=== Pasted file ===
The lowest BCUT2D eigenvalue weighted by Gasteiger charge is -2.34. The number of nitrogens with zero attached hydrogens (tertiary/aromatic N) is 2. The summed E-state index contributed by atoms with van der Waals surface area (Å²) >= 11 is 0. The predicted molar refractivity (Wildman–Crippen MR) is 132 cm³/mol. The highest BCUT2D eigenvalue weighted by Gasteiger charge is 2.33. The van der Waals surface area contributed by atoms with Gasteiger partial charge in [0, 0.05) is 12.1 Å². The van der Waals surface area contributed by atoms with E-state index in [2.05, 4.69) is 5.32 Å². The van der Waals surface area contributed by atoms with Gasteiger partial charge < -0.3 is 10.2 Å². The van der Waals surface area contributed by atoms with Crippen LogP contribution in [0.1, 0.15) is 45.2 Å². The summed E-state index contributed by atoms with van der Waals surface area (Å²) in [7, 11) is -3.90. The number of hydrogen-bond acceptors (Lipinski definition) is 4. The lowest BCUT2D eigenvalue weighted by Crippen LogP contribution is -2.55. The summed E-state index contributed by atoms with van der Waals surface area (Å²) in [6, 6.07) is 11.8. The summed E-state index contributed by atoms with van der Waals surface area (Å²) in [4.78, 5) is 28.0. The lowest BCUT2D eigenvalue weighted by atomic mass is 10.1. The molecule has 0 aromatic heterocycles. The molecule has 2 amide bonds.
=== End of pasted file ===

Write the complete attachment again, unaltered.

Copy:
The lowest BCUT2D eigenvalue weighted by Gasteiger charge is -2.34. The number of nitrogens with zero attached hydrogens (tertiary/aromatic N) is 2. The summed E-state index contributed by atoms with van der Waals surface area (Å²) >= 11 is 0. The predicted molar refractivity (Wildman–Crippen MR) is 132 cm³/mol. The highest BCUT2D eigenvalue weighted by Gasteiger charge is 2.33. The van der Waals surface area contributed by atoms with Gasteiger partial charge in [0, 0.05) is 12.1 Å². The van der Waals surface area contributed by atoms with E-state index in [2.05, 4.69) is 5.32 Å². The van der Waals surface area contributed by atoms with Gasteiger partial charge < -0.3 is 10.2 Å². The van der Waals surface area contributed by atoms with Crippen LogP contribution in [0.1, 0.15) is 45.2 Å². The summed E-state index contributed by atoms with van der Waals surface area (Å²) in [7, 11) is -3.90. The number of hydrogen-bond acceptors (Lipinski definition) is 4. The lowest BCUT2D eigenvalue weighted by Crippen LogP contribution is -2.55. The summed E-state index contributed by atoms with van der Waals surface area (Å²) in [6, 6.07) is 11.8. The summed E-state index contributed by atoms with van der Waals surface area (Å²) in [4.78, 5) is 28.0. The lowest BCUT2D eigenvalue weighted by atomic mass is 10.1. The molecule has 0 aromatic heterocycles. The molecule has 2 amide bonds.